Eating out poses similar challenges in avoiding gluten. Chain restaurants often use institutional-sized versions of processed packaged and frozen foods, baking mixes and condiments. If you can, call before visiting a restaurant and ask the manager or chef about gluten-free options. (This tactic will be most successful if you do not call at mealtime!) If you are uncertain about the offerings, order simple, safe foods and be sure to (politely) inform your server that wheat, barley and rye in any form will make you ill; ask them to share that information with kitchen staff, too—you need your meal prepared with clean utensils, on a clean grill or pan and nothing should be cooked in a fryer that is used for breaded foods. There are several online sources of dining cards that can be given to restaurant staff to explain your needs—www.selectwisely.com and www.celiactravel.com are two sources.
If you are enjoying a meal with relatives or friends, explain your situation carefully and offer to bring food that you can share with everyone. Chances are good that your hosts will want you to enjoy a pleasant and safe meal in their home and will be open to working within your needs.
Most nutrition experts suggest basing a healthy, gluten-free diet on vegetables, fruits, nuts and seeds. Meat, poultry, eggs and fish can be added if you are not vegetarian, but check the labels for added ingredients. Eat dairy products if you enjoy them and are not lactose intolerant. Beans of all kinds are a great way to add fiber and nutrients to a gluten-free diet and are a vegetarian source of protein, but remember to read labels if you are buying prepared foods like canned beans or dried soup mixes. Many grains are safe for those with gluten intolerance; learning how to use unfamiliar grains is important for keeping breads, pasta and the occasional sweet treat in your meal plans. The key to shopping is to read the label on every product you buy, every time you buy it! Some manufacturers produce gluten-free and non-gluten-free items with similar packaging, requiring consumer awareness with every purchase and ingredients do change with no warning.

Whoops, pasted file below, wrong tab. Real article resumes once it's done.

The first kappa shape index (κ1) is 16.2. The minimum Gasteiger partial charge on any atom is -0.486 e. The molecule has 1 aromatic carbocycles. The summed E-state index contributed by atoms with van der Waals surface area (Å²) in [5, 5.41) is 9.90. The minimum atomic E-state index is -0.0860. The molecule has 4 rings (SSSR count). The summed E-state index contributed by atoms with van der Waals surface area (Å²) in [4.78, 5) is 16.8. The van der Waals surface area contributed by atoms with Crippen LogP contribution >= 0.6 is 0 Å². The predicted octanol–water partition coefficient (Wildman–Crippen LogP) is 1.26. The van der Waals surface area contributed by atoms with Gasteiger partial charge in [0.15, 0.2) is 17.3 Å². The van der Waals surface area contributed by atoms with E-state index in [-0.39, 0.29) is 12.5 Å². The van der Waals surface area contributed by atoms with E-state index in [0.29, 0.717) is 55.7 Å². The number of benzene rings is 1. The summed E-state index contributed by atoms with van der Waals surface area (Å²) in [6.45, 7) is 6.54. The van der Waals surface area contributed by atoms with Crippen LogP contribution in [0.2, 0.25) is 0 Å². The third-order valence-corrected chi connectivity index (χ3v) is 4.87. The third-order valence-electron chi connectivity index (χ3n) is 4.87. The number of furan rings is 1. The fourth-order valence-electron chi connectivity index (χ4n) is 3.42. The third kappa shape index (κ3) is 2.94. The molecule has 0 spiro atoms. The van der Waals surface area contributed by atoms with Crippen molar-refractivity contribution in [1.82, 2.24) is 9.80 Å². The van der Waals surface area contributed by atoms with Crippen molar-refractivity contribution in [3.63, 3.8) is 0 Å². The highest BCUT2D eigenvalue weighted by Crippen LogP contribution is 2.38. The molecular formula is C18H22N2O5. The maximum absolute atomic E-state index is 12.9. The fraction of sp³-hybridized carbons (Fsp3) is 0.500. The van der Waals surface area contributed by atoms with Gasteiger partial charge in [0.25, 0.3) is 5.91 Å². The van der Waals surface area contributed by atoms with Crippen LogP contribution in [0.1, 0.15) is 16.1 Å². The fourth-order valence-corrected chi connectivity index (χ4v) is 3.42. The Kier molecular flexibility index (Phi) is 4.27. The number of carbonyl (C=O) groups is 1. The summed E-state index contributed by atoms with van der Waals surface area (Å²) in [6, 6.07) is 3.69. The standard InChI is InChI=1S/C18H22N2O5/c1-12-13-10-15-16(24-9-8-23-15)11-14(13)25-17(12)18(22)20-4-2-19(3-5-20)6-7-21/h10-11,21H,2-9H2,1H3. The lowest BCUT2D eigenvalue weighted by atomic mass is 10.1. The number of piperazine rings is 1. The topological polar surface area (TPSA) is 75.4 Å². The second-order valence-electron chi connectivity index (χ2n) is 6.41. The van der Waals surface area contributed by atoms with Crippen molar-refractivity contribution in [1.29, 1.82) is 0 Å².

My guess would be that bread products are the biggest challenge most people face when switching to a gluten-free diet. Whether it’s light and fluffy or filled with chewy, nubbly grains, most of us have some distinct preferences when it comes to our daily loaf. For years, gluten-free bread had pretty dismal reviews, but that is changing. There are many more gluten-free flours available for both commercial and home bakers including flours made from beans. When gluten-free baking incorporates a mix of these flours, the finished products taste better, slice more neatly and have better texture. Guar gum and xanthan gum are often included to improve texture. The selection of cookbooks and websites devoted to gluten-free baking has grown too—check out Gluten-Free Quick and Easy by Carol Fenster, Ph.D. or The Gluten-Free Gourmet Bakes Bread by Bette Hagman (or any of Hagman’s other gluten-free books). These books are usually available on our shelves near the Salad Bar, and there are countless websites to choose from.
The Co-op stocks an ever-increasing assortment of gluten-free products. Many are things recommended by customers and staff members who have experience choosing gluten-free foods, so you can be sure they will be tasty! Our Willy Street Co-op Production Kitchen bakers provide a steady supply of goodies made without gluten that you can find near the Juice Bar, but keep in mind that our Kitchen is not a certified gluten-free facility. Lynn Olson, Cooperative Services Manager, loves the Kitchen’s Pumpkin Cake made without gluten and staff member Marcus Dushack gives a thumbs-up to the Willy Street Co-op Pumpkin Apple Muffin made without gluten.